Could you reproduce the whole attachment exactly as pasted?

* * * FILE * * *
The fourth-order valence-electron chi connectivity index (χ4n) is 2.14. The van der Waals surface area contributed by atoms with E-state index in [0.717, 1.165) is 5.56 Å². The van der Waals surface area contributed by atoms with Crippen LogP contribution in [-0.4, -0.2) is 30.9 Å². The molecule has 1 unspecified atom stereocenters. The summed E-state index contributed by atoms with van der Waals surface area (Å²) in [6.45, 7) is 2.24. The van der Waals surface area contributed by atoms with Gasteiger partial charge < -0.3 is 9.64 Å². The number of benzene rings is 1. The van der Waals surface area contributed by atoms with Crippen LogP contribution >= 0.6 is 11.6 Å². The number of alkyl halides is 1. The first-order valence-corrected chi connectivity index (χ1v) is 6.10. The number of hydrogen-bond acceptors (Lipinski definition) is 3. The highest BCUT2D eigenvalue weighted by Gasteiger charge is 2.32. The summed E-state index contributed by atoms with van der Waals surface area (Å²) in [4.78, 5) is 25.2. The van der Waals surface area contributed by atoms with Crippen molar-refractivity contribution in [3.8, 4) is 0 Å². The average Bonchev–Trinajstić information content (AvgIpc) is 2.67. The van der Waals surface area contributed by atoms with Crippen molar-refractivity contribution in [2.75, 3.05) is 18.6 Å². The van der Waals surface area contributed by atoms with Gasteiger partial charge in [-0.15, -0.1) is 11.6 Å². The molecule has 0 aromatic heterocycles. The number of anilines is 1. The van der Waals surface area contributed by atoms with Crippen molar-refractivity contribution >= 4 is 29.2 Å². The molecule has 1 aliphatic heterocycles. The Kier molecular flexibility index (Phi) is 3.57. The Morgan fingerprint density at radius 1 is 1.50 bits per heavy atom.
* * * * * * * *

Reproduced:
The fourth-order valence-electron chi connectivity index (χ4n) is 2.14. The van der Waals surface area contributed by atoms with E-state index in [0.717, 1.165) is 5.56 Å². The van der Waals surface area contributed by atoms with Crippen LogP contribution in [-0.4, -0.2) is 30.9 Å². The molecule has 1 unspecified atom stereocenters. The summed E-state index contributed by atoms with van der Waals surface area (Å²) in [6.45, 7) is 2.24. The van der Waals surface area contributed by atoms with Gasteiger partial charge < -0.3 is 9.64 Å². The number of benzene rings is 1. The van der Waals surface area contributed by atoms with Crippen LogP contribution >= 0.6 is 11.6 Å². The number of alkyl halides is 1. The first-order valence-corrected chi connectivity index (χ1v) is 6.10. The number of hydrogen-bond acceptors (Lipinski definition) is 3. The highest BCUT2D eigenvalue weighted by Gasteiger charge is 2.32. The summed E-state index contributed by atoms with van der Waals surface area (Å²) in [4.78, 5) is 25.2. The van der Waals surface area contributed by atoms with Crippen molar-refractivity contribution in [3.8, 4) is 0 Å². The average Bonchev–Trinajstić information content (AvgIpc) is 2.67. The van der Waals surface area contributed by atoms with Crippen molar-refractivity contribution in [2.75, 3.05) is 18.6 Å². The van der Waals surface area contributed by atoms with Gasteiger partial charge in [-0.15, -0.1) is 11.6 Å². The molecule has 0 aromatic heterocycles. The number of anilines is 1. The van der Waals surface area contributed by atoms with Crippen molar-refractivity contribution >= 4 is 29.2 Å². The molecule has 1 aliphatic heterocycles. The Kier molecular flexibility index (Phi) is 3.57. The Morgan fingerprint density at radius 1 is 1.50 bits per heavy atom.